International Sculpture Center

   
September 2004 Vol. 23 No. 7
A publication of the International Sculpture Center

 
San Antonio
"Texas Uprising: Indoor and Outdoor Sculpture"
Blue Star Contemporary Art Center
by Dominick Lombardi

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Alex De Leon “Welcome Home Series.”

"Texas Uprising," which focused exclusively on the state of contemporary sculpture in Texas, clearly showed just how diverse contemporary art is here. The exhibition boasted over three dozen artists, most of whom submitted outstanding works. I found Alex De Leon's "Welcome Home Series," a clustering of simple, small dwellings constructed of homeless people's signs, to be powerful, timely, and timeless. The scribblings of these lost men and women, who write such things as "Dr. Said No Working—Anything Will Help," "Homeless Not Hopeless—Will Work For Food or $—God Bless," "No Food—No Money—No Home," are universally sad and compelling. De Leon approaches the homeless and buys these signs for up to three dollars, seeing this more as a working relationship based on trust, trade, or commerce than exploitation, and I agree. Above this construction of miniature houses, De Leon added two speakers with recorded sounds garnered from places where the homeless live. In this instance, he recorded beneath a highway overpass. His installation was easily the most powerful work in the show.

Chris Sauter's Sleeper was also thoughtful. The upholstered sofa covered in a fabric bearing an all too familiar military fatigue pattern, with its pull-out bed redone in added-on topographical forms, is extraordinary. Here again, as in the case of De Leon, the artist asks poignant ethical questions with a supremely narrative form.

Anne Wallace's Reflecting Pool, composed of three small containers of tar dressed with brass edging, had the extra added effect of smell. Tar, which signifies one of the most intense forms of long-term organic waste fermentation, makes an odd nod toward the state's oil industry. At the same time, Reflecting Pool refers to public art and the perceptions we have about acceptable design and materials for such accessible places.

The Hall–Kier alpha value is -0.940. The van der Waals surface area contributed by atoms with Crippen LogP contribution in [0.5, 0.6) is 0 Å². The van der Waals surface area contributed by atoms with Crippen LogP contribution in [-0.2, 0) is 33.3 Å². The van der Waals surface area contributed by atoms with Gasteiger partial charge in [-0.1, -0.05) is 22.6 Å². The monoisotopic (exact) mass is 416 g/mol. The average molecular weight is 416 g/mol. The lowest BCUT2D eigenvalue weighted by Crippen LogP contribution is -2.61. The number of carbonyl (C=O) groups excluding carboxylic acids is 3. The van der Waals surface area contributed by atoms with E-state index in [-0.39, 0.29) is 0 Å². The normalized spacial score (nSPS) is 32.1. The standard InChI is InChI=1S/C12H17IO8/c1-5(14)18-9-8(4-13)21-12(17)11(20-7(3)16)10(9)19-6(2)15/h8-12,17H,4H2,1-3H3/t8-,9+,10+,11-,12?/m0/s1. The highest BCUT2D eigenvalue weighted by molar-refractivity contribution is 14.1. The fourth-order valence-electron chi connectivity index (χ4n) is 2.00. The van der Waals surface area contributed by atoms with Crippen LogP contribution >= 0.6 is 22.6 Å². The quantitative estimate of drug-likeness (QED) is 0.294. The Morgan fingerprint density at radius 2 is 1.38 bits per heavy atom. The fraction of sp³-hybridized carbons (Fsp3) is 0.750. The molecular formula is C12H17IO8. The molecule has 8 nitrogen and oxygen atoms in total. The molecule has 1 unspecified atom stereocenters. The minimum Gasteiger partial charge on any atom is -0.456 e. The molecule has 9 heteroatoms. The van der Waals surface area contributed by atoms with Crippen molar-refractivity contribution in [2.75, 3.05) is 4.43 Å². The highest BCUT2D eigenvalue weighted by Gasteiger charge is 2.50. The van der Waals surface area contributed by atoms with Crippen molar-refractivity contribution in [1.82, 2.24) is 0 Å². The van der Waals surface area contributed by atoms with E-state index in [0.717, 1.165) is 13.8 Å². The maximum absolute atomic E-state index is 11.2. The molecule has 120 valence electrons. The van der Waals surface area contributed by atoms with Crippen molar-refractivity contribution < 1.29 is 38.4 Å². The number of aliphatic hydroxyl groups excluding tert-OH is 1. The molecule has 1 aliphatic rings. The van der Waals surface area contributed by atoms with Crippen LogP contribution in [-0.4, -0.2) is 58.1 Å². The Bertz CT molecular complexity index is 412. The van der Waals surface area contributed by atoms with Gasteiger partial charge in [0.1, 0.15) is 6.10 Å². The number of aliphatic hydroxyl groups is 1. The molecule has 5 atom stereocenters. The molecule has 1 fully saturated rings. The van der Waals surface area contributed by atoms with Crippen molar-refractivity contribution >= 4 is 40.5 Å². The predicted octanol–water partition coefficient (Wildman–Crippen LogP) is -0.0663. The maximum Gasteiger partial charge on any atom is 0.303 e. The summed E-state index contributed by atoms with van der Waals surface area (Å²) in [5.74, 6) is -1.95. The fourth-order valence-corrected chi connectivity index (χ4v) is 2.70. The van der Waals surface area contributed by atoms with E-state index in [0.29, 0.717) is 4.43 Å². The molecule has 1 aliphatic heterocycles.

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Anne Wallace, Reflecting Pool.

Bale Creek Allen's West Texas Tumbleweed is both austere and delicate. In making a casting in bronze of an actual Texas tumbleweed, Allen manages to bring the bronze object to a very unfamiliar place. Cathy Cunningham's Mad Prophet of the Nowadays was one of the show's most comedic works. A steer skull, with a red bulb inside lighting up its eye sockets, sat atop a pile of salt surrounded by another local icon—barbed wire. A red neon, comic strip-type voice bubble contained the words "I'm mad as hell and I ain't gonna take it anymore," bringing to mind the famous line in the movie Network. However, in this context, the saying conjured up some local, inside joke. The Art Guys' two miniature golf holes (one a par one, the other an impossible vertical par infinity) also afforded a bit of humor, as well as participation.

The show, which was vast and a bit overcrowded, had an outdoor installation at nearby St. Paul’s Square. George Schroeder’s One, composed of rusted steel, dominated one area. The form, which looked like an enlargement of a heavy-duty foundry tool, was as graceful as it was immense. Phil Simpson’s Kings Hill Country offers another compelling use of rusted metal. Here, with a weird juxtaposition of supports and bent and torn sheet metal, the artist portrays a most graceful, even poetic representation of a hillside. Lee Littlefield’s Queen Mimi’s Exotic Flower II is funky and fantastical, while Robbie Barber’s Goddard Nomad V, which looks like an intergalactic, albeit rusted 1950s style camper is brilliant.
The fact that all of the works here were accompanied by sketches and notes was commendable. The drawings enable uninitiated visitors to see, to some degree, the artist’s process: how they think and plan. Someone who has never made a formal sculpture could see how a relatively simple idea can become a major artistic expression.

Blue Star’s Gallery 4, which features work from either up and coming or established and experimental San Antonio artists, showed Linda Pace’s cacophony of popular culture, Green Peace. Pace took green objects—stuffed animals, a rubber duck, a water pistol, a frog key chain, Hulk action figures, doggie dishes, a rubber fish, a toilet bowl brush, plastic turf, hair bands, a hula doll, a feathered headdress, gardening gloves, a rubber snake, and on and on—and organized and assembled them into a rectangular expanse that redefined obsessive. It made me wonder about the Collyer Brothers. If they had possessed such a vision, a plan, could they have created something from their hoarded detritus? Pace's Green Peace offered a constructive outlet for the need to accumulate, an alternative to the destructive effects of an acquisitive nature.



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